Archived posts, October 2006
Far too often, public sector websites falsely claim that they are accessible after paying tax money to web agencies that do not know what accessibility is.
Should Web designers and Web authors use q elements to mark up inline quotations or not? Opinions differ.
Let’s stop the pointless arguing about what Web accessibility is and help each other make the Web a better place.
Messages about missing colours or background-colours are not errors and can often safely be ignored.
A well-thought-out and easy-to-understand flow-chart that is helpful when trying to assess how a full-Flash site will affect SEO and accessibility.
If you use Gmail to contact someone and don’t get a reply, it could be because their mail server has been blacklisted by Google.
An excellent and very well-written book that explains the various aspects of Web accessibility in depth.
Twelve lessons to learn while going from table based layouts to mastering CSS.
A new window script that uses object literal notation for better portability and lets you choose which attribute-value pairs will open links in new windows.
How to fix the list item whitespace bug in both Internet Explorer 6 and 7.
Training courses in Web standards and accessibility for Web designers and developers in Sweden, in Swedish.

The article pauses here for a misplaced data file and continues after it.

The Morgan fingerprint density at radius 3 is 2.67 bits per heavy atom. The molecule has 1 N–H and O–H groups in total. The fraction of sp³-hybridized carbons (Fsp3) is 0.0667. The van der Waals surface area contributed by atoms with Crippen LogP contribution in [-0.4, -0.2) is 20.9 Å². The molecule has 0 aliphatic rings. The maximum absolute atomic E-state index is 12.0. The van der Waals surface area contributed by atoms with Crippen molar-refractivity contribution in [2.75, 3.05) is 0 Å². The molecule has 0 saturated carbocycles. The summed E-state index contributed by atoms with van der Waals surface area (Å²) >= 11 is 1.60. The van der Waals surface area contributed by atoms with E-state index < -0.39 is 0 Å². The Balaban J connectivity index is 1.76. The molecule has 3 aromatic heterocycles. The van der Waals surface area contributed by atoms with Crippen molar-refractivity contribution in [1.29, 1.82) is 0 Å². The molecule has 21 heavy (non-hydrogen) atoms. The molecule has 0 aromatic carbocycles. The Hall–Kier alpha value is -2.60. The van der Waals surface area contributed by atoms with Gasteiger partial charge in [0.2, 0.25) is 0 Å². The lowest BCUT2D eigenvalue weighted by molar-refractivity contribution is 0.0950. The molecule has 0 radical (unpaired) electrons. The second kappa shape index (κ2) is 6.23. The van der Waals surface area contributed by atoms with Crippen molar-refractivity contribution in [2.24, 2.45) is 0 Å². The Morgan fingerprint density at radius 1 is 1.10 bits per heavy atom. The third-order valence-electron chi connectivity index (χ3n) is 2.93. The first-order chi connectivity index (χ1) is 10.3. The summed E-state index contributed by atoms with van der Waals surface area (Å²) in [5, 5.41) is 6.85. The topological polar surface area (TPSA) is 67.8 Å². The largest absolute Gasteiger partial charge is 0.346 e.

A new validation and link checking service that is very likely to tell you things you did not know about your site.
The release version of Internet Explorer 7 is now available for download from Microsoft.
It looks like Firefox 2 has been released and is available for download.
An attempt to explain why we believe that including everybody does not risk excluding people with disabilities.
Ten useful tips for writing CSS that is better, more efficient, and easier to maintain.
Much of the advice intended to provide a better user experience for users of handheld devices will also improve accessibility in other contexts.
W3C Director Tim Berners-Lee acknowledges that HTML needs to be kept alive. Making people use XML failed, so a new working group will gradually improve HTML.
Perhaps it is time to replace accessibility statements with site help pages that are less technical.